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Due Process for Pantaleo?
July 22, 2019
In perhaps his finest hour as mayor, Bill de Blasio is resisting demands from his political soul mates that he immediately fire NYPD Officer Daniel Pantaleo in the “chokehold” death of Eric Garner.
This is not to say that Pantaleo won’t be fired. The odds that he will be range from 99 to 99.9 percent. But, to de Blasio’s credit, he maintained last week that Pantaleo, like all citizens, deserves “due process.”
Calls for Pantaleo’s firing — which began after Garner’s “I can’t breathe,” last words were captured on cell phone video five years ago — escalated last week after the feds announced they would not pursue civil rights charges against Pantaleo. In typical fed fashion, oblivious to the pain and harm their delay has caused, their announcement came on the eve of the fifth anniversary of Garner’s death as the statute of limitations expired.
Five years of tension between Eastern District prosecutors versus Justice Department civil rights attorneys in Washington made it apparent that the feds were going to punt. Indeed, indictments of police officers on civil rights violations are rarer than rare. Two decades ago, the Justice Department of President Bill Clinton didn’t indict the four NYPD cops who fatally shot Amadou Diallo as he stood the lobby of his Bronx apartment building. Why then would President Trump’s Justice Department indict Pantaleo?
At a demonstration at City Hall the day of the Justice Department’s announcement, City Comptroller Scott Stringer, a potential mayoral candidate, said it was “an outrage that Pantaleo has not been fired.” City Council Speaker Corey Johnson, also a potential mayoral candidate, said Pantaleo “should have been fired months ago, if not years ago.”
Donna Lieberman, executive director of the New York Civil Liberties Union, said that firing Pantaleo was not an issue of “process” — i.e., civil rights — but about ending “broken windows,” the get-tough policing policy begun by Bill Bratton under Rudy Giuliani 25 years ago, when annual homicides in NYC were above 2,000.
Public Advocate Jumaane Williams then took aim at de Blasio, who is a 2020 presidential candidate. “You cannot be president, you cannot be the Democratic nominee, if Daniel Pantaleo is still on the force,” he said.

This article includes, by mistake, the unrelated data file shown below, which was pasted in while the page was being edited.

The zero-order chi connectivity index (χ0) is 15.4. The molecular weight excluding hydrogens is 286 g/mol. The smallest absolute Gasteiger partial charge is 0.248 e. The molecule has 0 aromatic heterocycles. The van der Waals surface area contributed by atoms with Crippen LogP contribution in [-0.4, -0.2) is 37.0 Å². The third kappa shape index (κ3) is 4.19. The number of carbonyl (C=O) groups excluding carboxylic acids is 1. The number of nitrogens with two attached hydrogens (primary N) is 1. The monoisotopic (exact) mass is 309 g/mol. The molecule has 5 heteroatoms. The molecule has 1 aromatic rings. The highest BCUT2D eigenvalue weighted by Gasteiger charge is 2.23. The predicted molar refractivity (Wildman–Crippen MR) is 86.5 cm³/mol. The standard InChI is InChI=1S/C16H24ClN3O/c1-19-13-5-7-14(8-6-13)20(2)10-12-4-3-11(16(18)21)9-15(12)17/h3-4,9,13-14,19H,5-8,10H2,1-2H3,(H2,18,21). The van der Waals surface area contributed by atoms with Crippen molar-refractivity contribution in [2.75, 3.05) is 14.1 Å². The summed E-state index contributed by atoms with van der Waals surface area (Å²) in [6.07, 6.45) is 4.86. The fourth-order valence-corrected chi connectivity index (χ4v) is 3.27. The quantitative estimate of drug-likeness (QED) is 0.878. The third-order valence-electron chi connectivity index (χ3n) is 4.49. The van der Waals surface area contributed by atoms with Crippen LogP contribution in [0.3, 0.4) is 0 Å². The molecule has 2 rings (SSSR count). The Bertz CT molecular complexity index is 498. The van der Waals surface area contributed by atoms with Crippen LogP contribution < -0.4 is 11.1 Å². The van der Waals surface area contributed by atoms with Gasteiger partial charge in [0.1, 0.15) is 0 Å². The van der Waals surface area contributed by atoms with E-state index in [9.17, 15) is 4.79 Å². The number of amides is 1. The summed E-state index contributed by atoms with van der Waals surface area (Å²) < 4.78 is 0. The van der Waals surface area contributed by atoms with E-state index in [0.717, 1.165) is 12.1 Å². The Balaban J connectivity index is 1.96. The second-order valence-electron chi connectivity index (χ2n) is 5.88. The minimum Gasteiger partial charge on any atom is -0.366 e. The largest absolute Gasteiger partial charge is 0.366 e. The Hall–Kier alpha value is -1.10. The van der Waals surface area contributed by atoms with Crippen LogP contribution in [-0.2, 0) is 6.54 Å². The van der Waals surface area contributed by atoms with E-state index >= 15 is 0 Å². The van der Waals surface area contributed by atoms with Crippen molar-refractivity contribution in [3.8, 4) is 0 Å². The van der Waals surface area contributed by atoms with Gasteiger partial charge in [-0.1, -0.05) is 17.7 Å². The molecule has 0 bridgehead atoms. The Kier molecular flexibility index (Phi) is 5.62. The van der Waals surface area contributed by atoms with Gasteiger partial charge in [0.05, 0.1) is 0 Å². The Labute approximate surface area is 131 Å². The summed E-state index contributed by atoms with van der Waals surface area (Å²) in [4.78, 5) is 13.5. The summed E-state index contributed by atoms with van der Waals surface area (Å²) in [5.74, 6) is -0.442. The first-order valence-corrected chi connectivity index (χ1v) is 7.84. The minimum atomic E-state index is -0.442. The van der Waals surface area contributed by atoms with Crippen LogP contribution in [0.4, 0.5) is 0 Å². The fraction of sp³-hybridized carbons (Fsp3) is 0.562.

For the past three years — ever since he publicly criticized a sergeant for fatally shooting a mentally disturbed woman (the sergeant was acquitted) — the mayor has largely kept his nose out of police business.
His restraint does not mask his misgivings of the police, as evidenced by his “talk” with son Dante. As Dante put it in an op-ed piece on how to act when confronted by cops, which the mayor reprised for his current presidential campaign: “Be extra polite … Don’t try to be funny or casual. What to avoid — sudden movements, back talking, reaching for anything … without telling the officer what you’re about to do.”
Apparently, no one had such a talk with Garner, who at the time of his confrontation with Pantaleo had 29 prior arrests, albeit for minor crimes. Furthermore, as described by the U.S. Attorney for the Eastern District Richard Donoghue in announcing the feds would not indict Pantaleo, Garner resisted when Pantaleo attempted to arrest him for selling “loosey” cigarettes after complaints by neighborhood merchants and orders from high on in the department.
As for Pantaleo’s due process, this now begins with a recommendation from NYPD Trial Commissioner Rosemarie Maldonado, who presided over his department trial, which concluded in May. Police Commissioner Jim O’Neill will make the ultimate decision on whether to fire him.
What role the mayor may play remains unclear. Two decades ago, when the department fired police officer Francis X. Livoti after he was acquitted by a Bronx judge of causing the death of Anthony Baez and before the feds indicted him for civil rights violations, Giuliani’s police commissioner Howard Safir did the dirty work.
Copyright © 2019 Leonard Levitt